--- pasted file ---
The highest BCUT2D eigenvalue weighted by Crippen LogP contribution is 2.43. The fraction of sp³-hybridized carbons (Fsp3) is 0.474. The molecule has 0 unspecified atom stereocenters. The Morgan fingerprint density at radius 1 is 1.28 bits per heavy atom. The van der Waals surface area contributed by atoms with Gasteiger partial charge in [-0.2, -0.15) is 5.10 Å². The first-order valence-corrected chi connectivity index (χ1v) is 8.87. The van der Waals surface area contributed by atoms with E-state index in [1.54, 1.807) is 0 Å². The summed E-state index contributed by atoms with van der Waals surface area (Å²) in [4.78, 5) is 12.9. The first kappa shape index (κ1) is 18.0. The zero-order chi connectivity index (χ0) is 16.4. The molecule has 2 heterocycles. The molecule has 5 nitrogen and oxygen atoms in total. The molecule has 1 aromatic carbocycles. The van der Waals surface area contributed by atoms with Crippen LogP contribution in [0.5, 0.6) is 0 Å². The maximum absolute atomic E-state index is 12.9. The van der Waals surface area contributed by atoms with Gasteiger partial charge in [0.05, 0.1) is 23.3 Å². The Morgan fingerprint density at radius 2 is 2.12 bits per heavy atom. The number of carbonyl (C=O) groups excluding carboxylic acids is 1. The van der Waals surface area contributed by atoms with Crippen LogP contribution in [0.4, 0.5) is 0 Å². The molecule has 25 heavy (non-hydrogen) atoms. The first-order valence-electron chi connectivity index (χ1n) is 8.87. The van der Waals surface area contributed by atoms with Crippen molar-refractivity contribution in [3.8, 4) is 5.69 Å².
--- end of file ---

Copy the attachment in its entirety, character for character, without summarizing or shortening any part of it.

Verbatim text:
The highest BCUT2D eigenvalue weighted by Crippen LogP contribution is 2.43. The fraction of sp³-hybridized carbons (Fsp3) is 0.474. The molecule has 0 unspecified atom stereocenters. The Morgan fingerprint density at radius 1 is 1.28 bits per heavy atom. The van der Waals surface area contributed by atoms with Gasteiger partial charge in [-0.2, -0.15) is 5.10 Å². The first-order valence-corrected chi connectivity index (χ1v) is 8.87. The van der Waals surface area contributed by atoms with E-state index in [1.54, 1.807) is 0 Å². The summed E-state index contributed by atoms with van der Waals surface area (Å²) in [4.78, 5) is 12.9. The first kappa shape index (κ1) is 18.0. The zero-order chi connectivity index (χ0) is 16.4. The molecule has 2 heterocycles. The molecule has 5 nitrogen and oxygen atoms in total. The molecule has 1 aromatic carbocycles. The van der Waals surface area contributed by atoms with Crippen LogP contribution in [0.5, 0.6) is 0 Å². The maximum absolute atomic E-state index is 12.9. The van der Waals surface area contributed by atoms with Gasteiger partial charge in [0.05, 0.1) is 23.3 Å². The Morgan fingerprint density at radius 2 is 2.12 bits per heavy atom. The number of carbonyl (C=O) groups excluding carboxylic acids is 1. The van der Waals surface area contributed by atoms with Crippen LogP contribution in [0.4, 0.5) is 0 Å². The molecule has 25 heavy (non-hydrogen) atoms. The first-order valence-electron chi connectivity index (χ1n) is 8.87. The van der Waals surface area contributed by atoms with Crippen molar-refractivity contribution in [3.8, 4) is 5.69 Å².